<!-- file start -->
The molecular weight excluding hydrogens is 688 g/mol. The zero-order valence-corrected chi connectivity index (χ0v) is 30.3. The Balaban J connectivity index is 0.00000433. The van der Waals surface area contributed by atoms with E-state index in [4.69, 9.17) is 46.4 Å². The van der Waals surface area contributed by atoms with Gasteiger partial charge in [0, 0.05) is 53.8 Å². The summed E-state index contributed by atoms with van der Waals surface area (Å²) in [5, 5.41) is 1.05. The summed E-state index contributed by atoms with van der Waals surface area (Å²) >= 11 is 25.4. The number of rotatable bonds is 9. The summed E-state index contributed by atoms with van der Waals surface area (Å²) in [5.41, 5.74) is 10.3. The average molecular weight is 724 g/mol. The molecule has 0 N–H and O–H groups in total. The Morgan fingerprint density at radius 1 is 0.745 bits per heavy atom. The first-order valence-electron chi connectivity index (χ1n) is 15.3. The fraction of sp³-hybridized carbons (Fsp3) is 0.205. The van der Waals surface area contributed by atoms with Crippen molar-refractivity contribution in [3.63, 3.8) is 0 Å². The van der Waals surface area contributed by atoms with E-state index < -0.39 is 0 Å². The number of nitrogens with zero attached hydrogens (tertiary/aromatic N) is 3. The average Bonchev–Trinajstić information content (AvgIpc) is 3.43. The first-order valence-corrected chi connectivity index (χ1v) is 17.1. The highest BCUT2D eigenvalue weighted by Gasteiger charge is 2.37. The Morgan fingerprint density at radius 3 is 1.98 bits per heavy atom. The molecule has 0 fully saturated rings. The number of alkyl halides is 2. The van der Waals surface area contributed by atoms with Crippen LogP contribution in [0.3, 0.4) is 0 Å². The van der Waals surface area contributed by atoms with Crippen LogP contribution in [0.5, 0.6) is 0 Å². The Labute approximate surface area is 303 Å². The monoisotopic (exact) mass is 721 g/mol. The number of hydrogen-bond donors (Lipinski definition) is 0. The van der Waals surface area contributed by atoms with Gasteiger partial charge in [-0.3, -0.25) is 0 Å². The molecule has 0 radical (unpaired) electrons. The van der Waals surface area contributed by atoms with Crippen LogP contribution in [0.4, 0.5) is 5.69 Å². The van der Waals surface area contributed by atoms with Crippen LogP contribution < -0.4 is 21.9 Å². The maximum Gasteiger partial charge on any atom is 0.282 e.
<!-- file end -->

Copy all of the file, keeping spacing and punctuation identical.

The molecular weight excluding hydrogens is 688 g/mol. The zero-order valence-corrected chi connectivity index (χ0v) is 30.3. The Balaban J connectivity index is 0.00000433. The van der Waals surface area contributed by atoms with E-state index in [4.69, 9.17) is 46.4 Å². The van der Waals surface area contributed by atoms with Gasteiger partial charge in [0, 0.05) is 53.8 Å². The summed E-state index contributed by atoms with van der Waals surface area (Å²) in [5, 5.41) is 1.05. The summed E-state index contributed by atoms with van der Waals surface area (Å²) >= 11 is 25.4. The number of rotatable bonds is 9. The summed E-state index contributed by atoms with van der Waals surface area (Å²) in [5.41, 5.74) is 10.3. The average molecular weight is 724 g/mol. The molecule has 0 N–H and O–H groups in total. The Morgan fingerprint density at radius 1 is 0.745 bits per heavy atom. The first-order valence-electron chi connectivity index (χ1n) is 15.3. The fraction of sp³-hybridized carbons (Fsp3) is 0.205. The van der Waals surface area contributed by atoms with Crippen molar-refractivity contribution in [3.63, 3.8) is 0 Å². The van der Waals surface area contributed by atoms with E-state index < -0.39 is 0 Å². The number of nitrogens with zero attached hydrogens (tertiary/aromatic N) is 3. The average Bonchev–Trinajstić information content (AvgIpc) is 3.43. The first-order valence-corrected chi connectivity index (χ1v) is 17.1. The highest BCUT2D eigenvalue weighted by Gasteiger charge is 2.37. The Morgan fingerprint density at radius 3 is 1.98 bits per heavy atom. The molecule has 0 fully saturated rings. The number of alkyl halides is 2. The van der Waals surface area contributed by atoms with Crippen LogP contribution in [0.3, 0.4) is 0 Å². The van der Waals surface area contributed by atoms with Crippen LogP contribution in [0.5, 0.6) is 0 Å². The Labute approximate surface area is 303 Å². The monoisotopic (exact) mass is 721 g/mol. The number of hydrogen-bond donors (Lipinski definition) is 0. The van der Waals surface area contributed by atoms with Gasteiger partial charge in [-0.3, -0.25) is 0 Å². The molecule has 0 radical (unpaired) electrons. The van der Waals surface area contributed by atoms with Crippen LogP contribution in [0.4, 0.5) is 5.69 Å². The van der Waals surface area contributed by atoms with Crippen LogP contribution < -0.4 is 21.9 Å². The maximum Gasteiger partial charge on any atom is 0.282 e.